I was never cool when I was a kid, but amongst the boys I mixed with, having an egg collection helped. Mine was a shoebox, lined with cotton wool. I don't suppose it had more than two dozen specimens. But that represented considerable shinning around in hedgerows and up trees to get them, not to mention the acts of reconnaissance involved in spying out where the nests were. This really takes you close to nature, to the habits and subterfuges of birds, to the small details of their homes and hiding places.

I suspect that if you showed different birds eggs to children now, they would have no clue as to what they were, other than eggs. But a recent mention by a friend of The Observer's Book of Birds Eggs brought memories flooding back. The sheeny ovals of pigeon's eggs. The odd spherical shape laid by barn owls, as though to accommodate their own equally odd head shape. The blues and greens of duck and geese species - their eggs very edible, though fearsome protein rushes. The mottled sharp ovals of birds of prey. And, for me, the most beautiful of all, the yellowhammer's. Designed in one of nature's Jackson Pollock moments.

A few of us boys had collections which were of a size where we could talk about them, show them off, create exclusivity around them, even trade specimens with each other. .And, of course, a bit like fishing, there were those which got away - the nests where we were sure we would find a hoard but were unlucky. The nests where there was a single egg - even we had the ethics not to take those, dimly aware that some sort of compassion was needed in this game. The eggs we got which met disaster as we descended a tree or tried to improvise some means of carriage. Those which met with accidental destruction as we tried to blow them. These narratives kept a small group of us in a loose, competitive togetherness. And we enjoyed keeping undesirables out. There was one poor boy - virtually a halfwit - for him we would make up ridiculous bird names, and sell him the commonest hedge sparrow or house sparrow eggs on the pretence that they were from the blue ouzley bird, or some such cruelty. If, as was often the case, he had no money, we would send him to the local shop to steal things for us. Even when his errands were done, we excluded him, just from spite, a horrid wish to persuade ourselves we were superior.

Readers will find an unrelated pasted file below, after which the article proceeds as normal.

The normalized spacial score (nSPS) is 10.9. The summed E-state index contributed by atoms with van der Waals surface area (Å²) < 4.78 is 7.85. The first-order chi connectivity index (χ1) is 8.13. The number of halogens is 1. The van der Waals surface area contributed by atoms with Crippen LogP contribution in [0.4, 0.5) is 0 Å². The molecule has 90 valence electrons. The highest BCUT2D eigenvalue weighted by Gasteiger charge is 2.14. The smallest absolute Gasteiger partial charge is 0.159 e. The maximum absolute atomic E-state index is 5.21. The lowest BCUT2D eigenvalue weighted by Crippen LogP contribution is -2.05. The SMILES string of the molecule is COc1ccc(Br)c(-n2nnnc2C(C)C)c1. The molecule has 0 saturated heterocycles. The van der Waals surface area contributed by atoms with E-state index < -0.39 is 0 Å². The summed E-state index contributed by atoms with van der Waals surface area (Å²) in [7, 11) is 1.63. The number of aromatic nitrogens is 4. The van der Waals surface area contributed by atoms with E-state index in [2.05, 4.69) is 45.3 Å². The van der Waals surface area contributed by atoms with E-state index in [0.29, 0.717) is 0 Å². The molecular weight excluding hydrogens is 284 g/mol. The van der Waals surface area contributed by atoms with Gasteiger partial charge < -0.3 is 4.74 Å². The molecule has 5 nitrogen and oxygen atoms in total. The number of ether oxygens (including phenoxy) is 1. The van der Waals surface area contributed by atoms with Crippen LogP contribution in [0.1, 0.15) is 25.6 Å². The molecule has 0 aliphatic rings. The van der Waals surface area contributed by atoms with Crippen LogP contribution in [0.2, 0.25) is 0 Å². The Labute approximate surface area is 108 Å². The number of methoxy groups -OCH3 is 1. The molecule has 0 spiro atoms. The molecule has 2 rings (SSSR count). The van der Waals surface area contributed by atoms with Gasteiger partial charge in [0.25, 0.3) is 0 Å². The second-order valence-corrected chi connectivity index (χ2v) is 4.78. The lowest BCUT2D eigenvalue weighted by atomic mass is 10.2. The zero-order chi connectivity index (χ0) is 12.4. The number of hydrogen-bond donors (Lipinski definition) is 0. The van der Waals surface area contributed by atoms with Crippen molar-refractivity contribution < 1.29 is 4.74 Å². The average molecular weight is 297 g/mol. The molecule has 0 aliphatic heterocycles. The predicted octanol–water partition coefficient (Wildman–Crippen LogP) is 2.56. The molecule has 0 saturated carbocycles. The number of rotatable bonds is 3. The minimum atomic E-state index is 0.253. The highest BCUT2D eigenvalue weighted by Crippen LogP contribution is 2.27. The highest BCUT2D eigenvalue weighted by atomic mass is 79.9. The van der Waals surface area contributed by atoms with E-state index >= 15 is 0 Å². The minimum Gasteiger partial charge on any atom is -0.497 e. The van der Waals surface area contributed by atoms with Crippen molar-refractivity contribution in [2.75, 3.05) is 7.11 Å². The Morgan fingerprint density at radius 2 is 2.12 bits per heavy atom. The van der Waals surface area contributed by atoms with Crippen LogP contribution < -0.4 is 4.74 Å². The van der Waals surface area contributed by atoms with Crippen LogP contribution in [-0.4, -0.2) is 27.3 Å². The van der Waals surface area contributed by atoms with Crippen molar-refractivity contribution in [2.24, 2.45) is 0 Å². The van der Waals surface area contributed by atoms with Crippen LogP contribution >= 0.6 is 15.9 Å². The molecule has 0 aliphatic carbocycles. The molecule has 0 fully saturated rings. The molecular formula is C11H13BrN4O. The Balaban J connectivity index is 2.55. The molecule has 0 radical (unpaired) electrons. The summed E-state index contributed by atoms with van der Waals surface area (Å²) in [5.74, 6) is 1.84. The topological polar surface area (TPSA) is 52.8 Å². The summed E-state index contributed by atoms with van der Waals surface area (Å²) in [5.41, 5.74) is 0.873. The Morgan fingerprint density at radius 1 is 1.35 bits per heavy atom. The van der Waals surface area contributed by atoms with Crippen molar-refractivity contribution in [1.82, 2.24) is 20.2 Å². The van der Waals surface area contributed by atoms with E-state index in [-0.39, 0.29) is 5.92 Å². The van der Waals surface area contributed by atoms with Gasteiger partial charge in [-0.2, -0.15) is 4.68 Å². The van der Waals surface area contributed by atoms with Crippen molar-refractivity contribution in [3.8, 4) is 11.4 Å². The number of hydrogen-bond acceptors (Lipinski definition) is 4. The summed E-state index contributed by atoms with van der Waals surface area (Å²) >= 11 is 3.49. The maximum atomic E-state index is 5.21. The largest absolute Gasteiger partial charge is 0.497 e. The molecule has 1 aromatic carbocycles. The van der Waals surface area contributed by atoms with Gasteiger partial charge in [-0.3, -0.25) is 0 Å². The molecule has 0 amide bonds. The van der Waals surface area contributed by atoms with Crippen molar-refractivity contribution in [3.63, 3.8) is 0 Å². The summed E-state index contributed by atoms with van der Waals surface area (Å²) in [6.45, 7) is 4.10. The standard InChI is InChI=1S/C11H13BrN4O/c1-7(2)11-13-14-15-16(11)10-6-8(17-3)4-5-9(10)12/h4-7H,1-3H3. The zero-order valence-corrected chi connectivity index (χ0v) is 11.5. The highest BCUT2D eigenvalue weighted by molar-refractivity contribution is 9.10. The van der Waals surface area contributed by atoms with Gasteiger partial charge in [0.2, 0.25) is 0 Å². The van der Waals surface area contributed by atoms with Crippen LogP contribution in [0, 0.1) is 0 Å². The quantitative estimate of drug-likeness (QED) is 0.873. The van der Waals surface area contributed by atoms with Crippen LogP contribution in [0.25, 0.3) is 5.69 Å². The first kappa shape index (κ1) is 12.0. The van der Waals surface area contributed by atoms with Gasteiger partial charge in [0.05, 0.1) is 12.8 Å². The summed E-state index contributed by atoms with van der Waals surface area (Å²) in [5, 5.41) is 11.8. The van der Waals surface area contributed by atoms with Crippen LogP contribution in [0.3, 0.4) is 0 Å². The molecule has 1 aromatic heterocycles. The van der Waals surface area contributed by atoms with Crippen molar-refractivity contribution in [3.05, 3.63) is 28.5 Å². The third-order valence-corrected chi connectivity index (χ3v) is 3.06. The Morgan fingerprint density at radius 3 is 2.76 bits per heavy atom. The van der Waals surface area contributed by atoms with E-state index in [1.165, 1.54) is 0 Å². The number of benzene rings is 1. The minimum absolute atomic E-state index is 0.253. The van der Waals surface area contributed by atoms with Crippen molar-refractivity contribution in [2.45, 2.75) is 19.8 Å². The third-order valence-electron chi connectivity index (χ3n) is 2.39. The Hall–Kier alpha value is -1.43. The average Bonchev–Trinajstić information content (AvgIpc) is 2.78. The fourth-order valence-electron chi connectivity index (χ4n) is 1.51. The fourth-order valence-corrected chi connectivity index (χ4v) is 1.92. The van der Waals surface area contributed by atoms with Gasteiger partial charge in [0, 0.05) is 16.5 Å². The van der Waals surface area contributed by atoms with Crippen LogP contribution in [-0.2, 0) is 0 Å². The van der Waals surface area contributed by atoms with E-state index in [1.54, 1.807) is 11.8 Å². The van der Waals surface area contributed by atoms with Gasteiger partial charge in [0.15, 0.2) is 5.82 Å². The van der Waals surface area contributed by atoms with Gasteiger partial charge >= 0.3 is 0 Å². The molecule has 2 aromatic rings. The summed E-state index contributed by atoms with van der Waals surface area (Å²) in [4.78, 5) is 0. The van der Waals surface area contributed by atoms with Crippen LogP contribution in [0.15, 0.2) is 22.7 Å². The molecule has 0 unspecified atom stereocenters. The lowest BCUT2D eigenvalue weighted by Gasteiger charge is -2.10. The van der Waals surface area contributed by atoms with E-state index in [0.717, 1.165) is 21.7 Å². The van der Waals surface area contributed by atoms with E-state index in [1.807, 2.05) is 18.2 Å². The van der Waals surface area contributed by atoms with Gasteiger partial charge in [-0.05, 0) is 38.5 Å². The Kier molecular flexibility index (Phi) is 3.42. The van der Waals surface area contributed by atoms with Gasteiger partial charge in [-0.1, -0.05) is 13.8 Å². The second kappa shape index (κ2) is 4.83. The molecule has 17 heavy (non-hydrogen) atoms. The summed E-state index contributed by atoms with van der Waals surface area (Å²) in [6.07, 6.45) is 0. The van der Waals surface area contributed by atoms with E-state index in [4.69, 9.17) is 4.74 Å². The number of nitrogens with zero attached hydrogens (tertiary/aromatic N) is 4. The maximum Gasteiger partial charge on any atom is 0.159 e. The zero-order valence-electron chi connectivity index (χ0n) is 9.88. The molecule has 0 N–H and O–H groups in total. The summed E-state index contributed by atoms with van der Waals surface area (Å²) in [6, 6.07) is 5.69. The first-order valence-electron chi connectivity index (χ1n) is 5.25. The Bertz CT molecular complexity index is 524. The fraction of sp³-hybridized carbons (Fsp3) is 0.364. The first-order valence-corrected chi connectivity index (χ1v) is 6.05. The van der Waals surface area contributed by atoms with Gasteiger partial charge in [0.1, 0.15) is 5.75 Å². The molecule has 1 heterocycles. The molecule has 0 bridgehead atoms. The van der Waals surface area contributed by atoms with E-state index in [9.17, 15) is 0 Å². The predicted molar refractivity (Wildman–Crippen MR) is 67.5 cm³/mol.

Now, every year, the RSPB, which incidentally has more members than any or all political parties in the UK, tells us that some species or other is under threat. The death row list seems to change every year, to the extent it has me questioning its credibility. Yellowhammers were on it, I seem to remember. Lapwings too. The researchers behind the list clearly hadn't been round here. Lapwings blow like thrown handkerchiefs on every breeze. The hedges are golden with yellowhammers.

But they are safe from one threat at least. I don't take their eggs any more.
 But I have ordered a copy of the Observer book. Just in case.

Saturday, 9 April 2016


Our two biggest cherry trees have burst into flower, as though into song.
Pigeons and wagtails sit in the pink cloud of blossom, disguised.
It's amazing how much pink there is in a woodpigeon's plumage.
You see it against that setting.
Today, standing under one of the trees, I was aware that it was singing.
Honey bees.
Maybe a hundred or more.
Loving those flowers.